Collateral Consequences Calculator

Collateral Consequences Calculator Partner(s): Conrad Johnson
School of Law

Access: Open to all
Released: May 2010

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Developed in partnership with Columbia Law School professor Conrad Johnson, the Collateral Consequences Calculator is a web-based "calculator" that allows legal practitioners to quickly and easily compare the collateral consequences of criminal charges associated with sections of the New York State Penal Law. The Collateral Consequences Calculator serves multiple communities: faculty can build case studies around it, lawyers can better counsel their clients, judges can assure appropriate sentencing, and public policy researchers can use it as a lens through which to examine the matrix of the New York State legal system. Judge Judith Kaye, former Chief Justice of New York State, has supported the development of this tool, which she sees as a valuable social justice initiative.

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Project Details

Collateral consequences to criminal charges present a problem to the fair and ethical administration of justice in the United States. There are often consequences to a criminal conviction even for seemingly minor crimes that are not written into a defendant's sentence. These consequences can affect, among other things, a defendant’s immigrant status or eligibility for public housing. Defendants and their lawyers, along with prosecutors and judges, may not even be aware of such consequences. This presents a serious challenge to defendants and lawyers during plea bargaining and to judges delivering sentences.

The Collateral Consequences Calculator allows a user to quickly look up the consequences of any crime in the New York penal code and compare them to the consequences of any other crime. The consequences are laid out in concise language and according to how likely each one is to occur.

While this idea sounds simple, it was not easy to execute. This is because the relationships between the penal code and the laws and precedents that assign collateral consequences are complex and sometimes arbitrary. Building the calculator required describing a practical model of how consequences apply to crimes and an underlying structure that could be consistently expressed by a computer. Because such a model did not exist, the only way to achieve a comprehensive view required the pooling of knowledge of experts in various areas.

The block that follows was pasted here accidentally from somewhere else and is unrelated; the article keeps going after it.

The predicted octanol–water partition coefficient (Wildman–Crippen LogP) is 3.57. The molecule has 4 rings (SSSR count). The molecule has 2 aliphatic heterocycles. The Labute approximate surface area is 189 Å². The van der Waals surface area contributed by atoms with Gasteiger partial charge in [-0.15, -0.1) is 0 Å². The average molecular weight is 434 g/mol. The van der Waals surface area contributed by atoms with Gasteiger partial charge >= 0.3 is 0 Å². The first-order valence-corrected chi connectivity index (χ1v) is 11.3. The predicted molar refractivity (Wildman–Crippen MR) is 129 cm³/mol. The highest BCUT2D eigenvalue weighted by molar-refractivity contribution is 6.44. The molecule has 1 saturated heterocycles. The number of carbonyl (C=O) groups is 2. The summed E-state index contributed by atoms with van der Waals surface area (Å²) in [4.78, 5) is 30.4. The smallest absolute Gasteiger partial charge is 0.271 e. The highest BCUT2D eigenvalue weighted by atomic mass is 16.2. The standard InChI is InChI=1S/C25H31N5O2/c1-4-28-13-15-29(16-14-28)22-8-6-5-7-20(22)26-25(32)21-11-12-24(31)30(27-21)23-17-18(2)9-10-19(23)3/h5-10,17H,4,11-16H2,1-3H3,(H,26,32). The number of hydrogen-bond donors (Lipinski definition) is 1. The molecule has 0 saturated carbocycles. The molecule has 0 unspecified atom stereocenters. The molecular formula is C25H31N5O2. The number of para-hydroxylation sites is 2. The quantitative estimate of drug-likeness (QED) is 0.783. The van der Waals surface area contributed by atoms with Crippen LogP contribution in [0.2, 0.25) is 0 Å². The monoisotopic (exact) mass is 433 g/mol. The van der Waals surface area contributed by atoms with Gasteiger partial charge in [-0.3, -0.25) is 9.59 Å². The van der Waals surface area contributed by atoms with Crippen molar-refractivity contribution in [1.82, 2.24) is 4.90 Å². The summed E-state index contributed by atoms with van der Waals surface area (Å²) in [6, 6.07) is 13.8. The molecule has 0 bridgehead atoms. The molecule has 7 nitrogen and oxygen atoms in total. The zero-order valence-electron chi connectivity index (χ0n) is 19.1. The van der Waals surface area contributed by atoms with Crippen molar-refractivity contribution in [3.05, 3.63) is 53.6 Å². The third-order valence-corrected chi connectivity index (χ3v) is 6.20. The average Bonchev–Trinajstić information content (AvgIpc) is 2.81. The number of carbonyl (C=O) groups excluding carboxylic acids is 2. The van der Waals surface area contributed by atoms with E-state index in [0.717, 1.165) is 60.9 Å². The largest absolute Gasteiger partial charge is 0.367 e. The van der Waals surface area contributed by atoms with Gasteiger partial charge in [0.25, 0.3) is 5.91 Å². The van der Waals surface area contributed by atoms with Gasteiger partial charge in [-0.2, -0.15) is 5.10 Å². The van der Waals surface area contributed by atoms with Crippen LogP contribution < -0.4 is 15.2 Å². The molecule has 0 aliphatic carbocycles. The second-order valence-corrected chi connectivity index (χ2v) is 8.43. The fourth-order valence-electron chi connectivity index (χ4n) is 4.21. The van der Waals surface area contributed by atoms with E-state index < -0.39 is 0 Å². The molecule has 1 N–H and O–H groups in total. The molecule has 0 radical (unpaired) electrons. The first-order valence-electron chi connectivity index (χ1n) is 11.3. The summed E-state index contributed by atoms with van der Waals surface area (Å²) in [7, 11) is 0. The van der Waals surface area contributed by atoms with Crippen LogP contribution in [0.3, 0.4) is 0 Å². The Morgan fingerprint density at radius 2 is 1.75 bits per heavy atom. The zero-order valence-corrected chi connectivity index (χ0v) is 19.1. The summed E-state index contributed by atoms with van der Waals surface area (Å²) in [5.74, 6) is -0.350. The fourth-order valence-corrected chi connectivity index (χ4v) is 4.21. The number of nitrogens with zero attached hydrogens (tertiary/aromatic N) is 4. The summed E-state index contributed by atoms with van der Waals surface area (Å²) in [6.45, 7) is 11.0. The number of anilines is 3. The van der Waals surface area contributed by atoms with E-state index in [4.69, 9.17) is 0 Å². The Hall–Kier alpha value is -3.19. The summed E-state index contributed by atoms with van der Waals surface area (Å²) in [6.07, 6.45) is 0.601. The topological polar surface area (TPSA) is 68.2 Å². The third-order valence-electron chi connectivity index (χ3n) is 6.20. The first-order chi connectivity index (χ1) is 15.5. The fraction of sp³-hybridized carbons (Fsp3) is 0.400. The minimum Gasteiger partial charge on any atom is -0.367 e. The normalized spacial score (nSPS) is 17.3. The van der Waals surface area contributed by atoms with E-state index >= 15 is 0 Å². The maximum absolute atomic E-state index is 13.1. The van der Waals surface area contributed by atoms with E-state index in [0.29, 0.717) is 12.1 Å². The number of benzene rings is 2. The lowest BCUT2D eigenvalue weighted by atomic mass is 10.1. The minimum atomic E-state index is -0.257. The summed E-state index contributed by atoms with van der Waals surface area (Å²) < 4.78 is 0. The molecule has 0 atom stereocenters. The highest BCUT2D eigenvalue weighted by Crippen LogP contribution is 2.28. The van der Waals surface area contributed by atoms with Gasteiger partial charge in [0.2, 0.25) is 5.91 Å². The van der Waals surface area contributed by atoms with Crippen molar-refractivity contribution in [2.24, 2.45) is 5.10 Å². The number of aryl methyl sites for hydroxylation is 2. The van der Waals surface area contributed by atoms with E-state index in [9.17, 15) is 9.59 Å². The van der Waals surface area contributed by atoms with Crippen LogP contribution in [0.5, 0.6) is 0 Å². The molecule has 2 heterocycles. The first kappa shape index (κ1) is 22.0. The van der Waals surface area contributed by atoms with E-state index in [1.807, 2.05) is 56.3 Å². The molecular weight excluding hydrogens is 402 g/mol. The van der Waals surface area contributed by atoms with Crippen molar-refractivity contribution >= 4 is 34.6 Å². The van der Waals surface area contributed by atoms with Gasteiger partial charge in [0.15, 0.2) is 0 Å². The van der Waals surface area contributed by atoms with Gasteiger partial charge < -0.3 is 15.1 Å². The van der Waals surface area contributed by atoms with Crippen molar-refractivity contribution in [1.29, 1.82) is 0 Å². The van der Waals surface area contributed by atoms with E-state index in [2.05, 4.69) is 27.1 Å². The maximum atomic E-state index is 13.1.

The Collateral Consequences Calculator project team started by looking at descriptions of how consequences attach to the penal code from experts in two areas, immigration and housing, hoping to deduce a common structure. Using these two areas as a testbed, the team came up with a model that connects crimes with consequences using overlapping groupings of crimes, and specifies the level of likelihood of each connection.

The final product is powered by a content entry system that assists students and legal experts to contribute their knowledge in manner that is consistent with the parts of the model that already exist in the calculator. Using these templates, a group of experts can contribute to a growing model of how the penal code interacts with policy to produce collateral consequences for criminal charges.

While content in the calculator continues to grow as new students work on the project, CCNMTL has also received requests from other states requesting support with constructing their own versions of a collateral consequences calculator. CCNMTL hopes to share what they've learned on this project with social justice workers across the US.

Related news:
May-2010: New York Law Journal Features New Collateral Consequences Calculator
May-2010: CCNMTL and Columbia Law School Launch Collateral Consequences Calculator
Mar-2007: Chief Judge Kaye Supports Collateral Consequences Site